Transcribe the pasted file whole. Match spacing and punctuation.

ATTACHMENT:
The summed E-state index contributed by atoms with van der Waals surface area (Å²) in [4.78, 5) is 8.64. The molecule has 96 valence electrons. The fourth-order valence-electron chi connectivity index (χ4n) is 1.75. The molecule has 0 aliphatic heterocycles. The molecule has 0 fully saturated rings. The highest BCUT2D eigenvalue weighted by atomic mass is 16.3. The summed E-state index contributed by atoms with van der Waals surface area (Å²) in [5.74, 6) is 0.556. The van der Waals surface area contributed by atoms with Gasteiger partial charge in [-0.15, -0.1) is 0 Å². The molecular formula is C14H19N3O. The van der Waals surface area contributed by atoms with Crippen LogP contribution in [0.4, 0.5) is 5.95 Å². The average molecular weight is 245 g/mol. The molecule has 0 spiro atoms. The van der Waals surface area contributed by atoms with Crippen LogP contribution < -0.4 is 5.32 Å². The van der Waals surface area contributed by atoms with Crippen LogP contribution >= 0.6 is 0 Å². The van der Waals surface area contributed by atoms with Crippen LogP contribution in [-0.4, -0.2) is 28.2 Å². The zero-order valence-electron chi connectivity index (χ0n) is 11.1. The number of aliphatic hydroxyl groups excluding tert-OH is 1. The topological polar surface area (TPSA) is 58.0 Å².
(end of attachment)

The summed E-state index contributed by atoms with van der Waals surface area (Å²) in [4.78, 5) is 8.64. The molecule has 96 valence electrons. The fourth-order valence-electron chi connectivity index (χ4n) is 1.75. The molecule has 0 aliphatic heterocycles. The molecule has 0 fully saturated rings. The highest BCUT2D eigenvalue weighted by atomic mass is 16.3. The summed E-state index contributed by atoms with van der Waals surface area (Å²) in [5.74, 6) is 0.556. The van der Waals surface area contributed by atoms with Gasteiger partial charge in [-0.15, -0.1) is 0 Å². The molecular formula is C14H19N3O. The van der Waals surface area contributed by atoms with Crippen LogP contribution in [0.4, 0.5) is 5.95 Å². The average molecular weight is 245 g/mol. The molecule has 0 spiro atoms. The van der Waals surface area contributed by atoms with Crippen LogP contribution < -0.4 is 5.32 Å². The van der Waals surface area contributed by atoms with Crippen LogP contribution >= 0.6 is 0 Å². The van der Waals surface area contributed by atoms with Crippen LogP contribution in [-0.4, -0.2) is 28.2 Å². The zero-order valence-electron chi connectivity index (χ0n) is 11.1. The number of aliphatic hydroxyl groups excluding tert-OH is 1. The topological polar surface area (TPSA) is 58.0 Å².